Beliefnet
Thanissaro Bhikkhu is the abbot of Metta Forest Monastery near San Diego, Calif., and has lived as an ordained monk in the Thai forest tradition of Buddhism for 24 years. The author of "Wings to Awakening" and "The Buddhist Monastic Code," among other books, he has translated many Buddhist texts from Pali (the language of the earliest Buddhist writings) and Thai, including, most recently, the "Dhammapada." He spoke with Beliefnet's Buddhism producer, Mary Talbot.

Are drugs ever a valid part of the spiritual path as an awakening tool?

Some people see drug experiences as spiritual experiences in that they open up new pathways in the mind. But at the same time, others are being closed down. What gets closed down varies from person to person, but usually it's mindfulness that goes. People confuse mindfulness and alertness. In drug experiences you can be extremely alert--to colors, to certain relationships--but mindfulness, your ability to keep certain principles in mind, to keep a sense of judgment intact, is compromised. You're wowed by things that aren't actually all that substantial. There's nothing to guarantee that the realizations you get during drug use are valid. I remember in college writing down insights I had when I was on drugs and reading them the next day and wondering, "What was I thinking!"

What is the Buddhist view of drug use?
The Buddha saw that intoxicants of whatever variety limit brain function and give you strong states of delusion. People, he said, are intoxicated as it is--with youth and health and life--and drugs add more on top of that. When you're intoxicated, it's difficult to see reality for what it is. Not that you can't have moments of insight and intense experiences, but you don't realize how limited they are.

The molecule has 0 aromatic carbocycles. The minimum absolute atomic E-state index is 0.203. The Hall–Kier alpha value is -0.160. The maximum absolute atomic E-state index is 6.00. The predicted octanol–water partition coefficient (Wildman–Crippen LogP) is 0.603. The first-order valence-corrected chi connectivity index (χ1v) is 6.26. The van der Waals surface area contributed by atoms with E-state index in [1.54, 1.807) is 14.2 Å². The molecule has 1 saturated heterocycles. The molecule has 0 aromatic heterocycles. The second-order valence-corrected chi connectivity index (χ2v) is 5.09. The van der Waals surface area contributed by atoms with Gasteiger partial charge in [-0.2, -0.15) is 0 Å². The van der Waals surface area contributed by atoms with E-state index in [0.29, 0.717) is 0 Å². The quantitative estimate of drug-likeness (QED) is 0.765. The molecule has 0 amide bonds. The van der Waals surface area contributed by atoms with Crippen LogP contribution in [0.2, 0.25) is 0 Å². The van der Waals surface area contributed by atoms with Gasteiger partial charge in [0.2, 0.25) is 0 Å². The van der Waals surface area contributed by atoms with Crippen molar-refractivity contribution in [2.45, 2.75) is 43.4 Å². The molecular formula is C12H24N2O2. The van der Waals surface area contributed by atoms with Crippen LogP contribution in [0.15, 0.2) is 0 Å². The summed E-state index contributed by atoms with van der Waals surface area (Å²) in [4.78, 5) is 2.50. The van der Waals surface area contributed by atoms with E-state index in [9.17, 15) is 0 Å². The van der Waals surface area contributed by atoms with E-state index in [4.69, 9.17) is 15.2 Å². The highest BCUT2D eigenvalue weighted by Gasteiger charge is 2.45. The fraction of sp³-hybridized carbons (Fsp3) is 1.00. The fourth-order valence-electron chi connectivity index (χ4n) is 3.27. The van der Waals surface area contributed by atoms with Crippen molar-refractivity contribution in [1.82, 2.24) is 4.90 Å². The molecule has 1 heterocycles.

Moreover, it's not a safe tool--it's a sloppy way of using the mind because the results are unpredictable and your power of judgment is so impaired. The Buddha wanted to give people a safe path. That's why he established the fifth precept: the vow to abstain from using intoxicants.

People who've used psychedelic drugs point to experiences of bliss or ecstasy, and a sense of interconnectedness and compassion, which they see as spiritually significant. You can also have those experiences on a meditation cushion. Are feelings of bliss and connection important in and of themselves?
Ecstasy is not the goal of the spiritual path. On the meditative path, we do create states where there's a lot of bliss. But it's the mindfulness and alertness that are also cultivated that help you understand the nature of that bliss--how you got there, and how there can be a sense of stress even in a state of bliss. It takes a lot of alertness and discernment to see that. In meditation, you use the state of bliss as a tool for gaining insight into the constructed nature of reality and as a basis for deconstructing it.

But isn't someone who has attained nirvana, like the Buddha, in a state of bliss?
It's said to be a different kind of bliss. It's the ecstasy of liberation, of having no attachments, no clinging.

What about the sense of connection and compassion? Isn't that meaningful?
Compassion, while it's important, doesn't end suffering. People who've felt very alienated may enjoy a sense of being interconnected [on drugs], but the compassion that grows out of it is not the ultimate aim of the spiritual path, either, unless you have the wisdom and equanimity to accompany it.

How do the delusional states of mind that arise during a drug experience differ from run-of-the-mill delusional states of mind, like anger or infatuation?
Actually, they're pretty similar. When you're angry, certain functions of your mind get shut down, and you do whatever occurs to you. There's a lot of delusion. You're actively blocking out certain aspects of reality to focus only on tiny parts of an experience.

What do you think about the fact that so many Western Buddhists and Buddhist teachers came to their path after experiences with psychedelic drugs? I think it tells you a lot about the poverty of the religious scene back in the 1950s and 1960s--that people had to use drugs to get tuned in to different levels of reality. What bothers me is when people look back and don't see the limitations of drug experiences versus what they're experiencing. Otherwise, it's not really a problem, as long as the limitations are acknowledged and left behind.

Have you taught meditation to students who are using drugs?
I've taught people who had been heavy drug uses, and they just can't get it together. They have lots of problems with concentration, even if they're no longer using drugs. It can do long-term damage to the mind.

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